Samurai Japan, the national Japanese baseball team, defeated the U.S. in the final match of the World Baseball Classic (WBC) to become world champions for the first time in 14 years. But behind the scenes, the Japanese team employed the teachings of Kazuo Inamori, the “god of management.” How did Hideki Kuriyama, the manager of the Japanese team, and Inamori’s “confidant among confidants” put the Japanese entrepreneur’s teachings to use, and what did Kuriyama write in a letter to Inamori’s aide?

Originally published in Japanese on Mar. 23, 2023

Divine wisdom

Fueling Japan’s victory in the WBC were the teachings of Kazuo Inamori, the “god of management.” But how did the wisdom of the founder of Kyocera and KDDI lead Japan to the top spot of the global baseball tournament?

The WBC final was held on March 21 in the U.S. (22 in Japan time), home turf for the opposing team and also the birthplace of baseball. Shohei Ohtani closed out the 9th inning by striking out Mike Trout, his fellow star on the Los Angeles Angels, leaving all of Japan in a frenzy. After their dramatic comeback victory against Mexico in the semifinals, Samurai Japan once again became global champions after a 14-year hiatus.

Japan’s powerful roster of players was an undeniable factor in its victory, but there is no question that Manager Hideki Kuriyama was a driving force behind the team’s success. It was Kuriyama who cultivated the talent of Ohtani, the two-way superstar who played a major role in the WBC, during his time with the Hokkaido Nippon-Ham Fighters.

Kuriyama has long admired Inamori’s philosophy of management. Just prior to the WBC, Kuriyama once again immersed himself in Inamori’s teachings using a newly published book and put them to work as a coach. Inamori’s wisdom seems to have played a large role in Japan’s victory, as Kuriyama sent a personal letter to the book’s author.

The book in question is Kazuo Inamori: 15 Words That Will Be Useful from Tomorrow, published in January 2023. It was written by Yoshihito Ota, a “confidant among confidants” to Inamori and the former managing secretary of Kyocera and former assistant to the chairman of Japan Airlines. Inamori called him the “second-in-command,” and he served as a close associate to Inamori for about 30 years, including as the head of the Kyocera secretary’s office. In his book, Ota explains Inamori’s philosophy in plain language and illustrated episodes, using “15 words and phrases” that he learned during his long tenure as an aide to the management guru.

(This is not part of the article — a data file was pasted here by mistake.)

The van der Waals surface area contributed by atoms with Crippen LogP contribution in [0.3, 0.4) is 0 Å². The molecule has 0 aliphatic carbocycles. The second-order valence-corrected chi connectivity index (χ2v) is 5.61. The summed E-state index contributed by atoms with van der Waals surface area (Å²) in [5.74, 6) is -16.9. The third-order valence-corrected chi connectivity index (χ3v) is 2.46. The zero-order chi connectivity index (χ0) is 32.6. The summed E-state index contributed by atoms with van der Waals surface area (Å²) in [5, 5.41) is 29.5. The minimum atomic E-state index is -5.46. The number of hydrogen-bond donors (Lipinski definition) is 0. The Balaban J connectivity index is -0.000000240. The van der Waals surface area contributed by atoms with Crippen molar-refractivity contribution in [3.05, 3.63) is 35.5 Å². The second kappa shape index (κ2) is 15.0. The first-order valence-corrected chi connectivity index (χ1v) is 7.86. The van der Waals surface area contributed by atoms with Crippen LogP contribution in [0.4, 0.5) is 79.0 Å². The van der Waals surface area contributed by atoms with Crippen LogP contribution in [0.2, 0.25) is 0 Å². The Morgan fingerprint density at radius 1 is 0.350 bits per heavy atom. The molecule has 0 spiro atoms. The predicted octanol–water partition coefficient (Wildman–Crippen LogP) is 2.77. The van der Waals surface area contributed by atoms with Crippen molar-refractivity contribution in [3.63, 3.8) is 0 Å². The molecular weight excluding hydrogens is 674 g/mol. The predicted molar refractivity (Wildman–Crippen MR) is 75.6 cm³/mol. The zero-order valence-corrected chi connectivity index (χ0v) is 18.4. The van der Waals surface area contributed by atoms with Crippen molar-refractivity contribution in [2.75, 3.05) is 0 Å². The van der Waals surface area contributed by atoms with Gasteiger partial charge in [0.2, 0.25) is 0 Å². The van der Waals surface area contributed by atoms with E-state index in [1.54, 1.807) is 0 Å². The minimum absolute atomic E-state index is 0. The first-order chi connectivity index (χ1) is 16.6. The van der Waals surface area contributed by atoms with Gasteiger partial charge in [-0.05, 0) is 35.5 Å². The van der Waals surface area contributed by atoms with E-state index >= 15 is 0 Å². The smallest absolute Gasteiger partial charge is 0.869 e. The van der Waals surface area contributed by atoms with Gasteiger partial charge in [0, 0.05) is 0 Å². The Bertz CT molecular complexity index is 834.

1.    Humility is a “talisman.”
2.    Can one consider success an “ordeal?”
3.    Speak honestly, be scolded honestly, and reflect honestly.
4.    Life is longer after death.
5.    One cannot deny the “past.”
6.    “Cowards” can prepare carefully.”
7.    Bad thoughts lead to a worse life.
8.    If you pay attention to the geisha, the geisha will be happy. That is why customers are happy.
9.    There are no mistakes if one makes decisions based on “what is right as a person.”
10.    Things do not go well for those who want to avoid being hated.
11.    More than yesterday, today. More than today, tomorrow. More than tomorrow, the day after tomorrow.
12.    What happens when you “creatively tackle” cleaning?
13.    An “obsession” with a job can ruin it.
14.    A good leader is one who brings out the “power on site.”
15.    Think about it until you see it.

“Why haven’t you given me the blended pepper!” Ota catches the reader by surprise with an opening anecdote about Inamori getting angry in the chairman’s office some 30 years ago.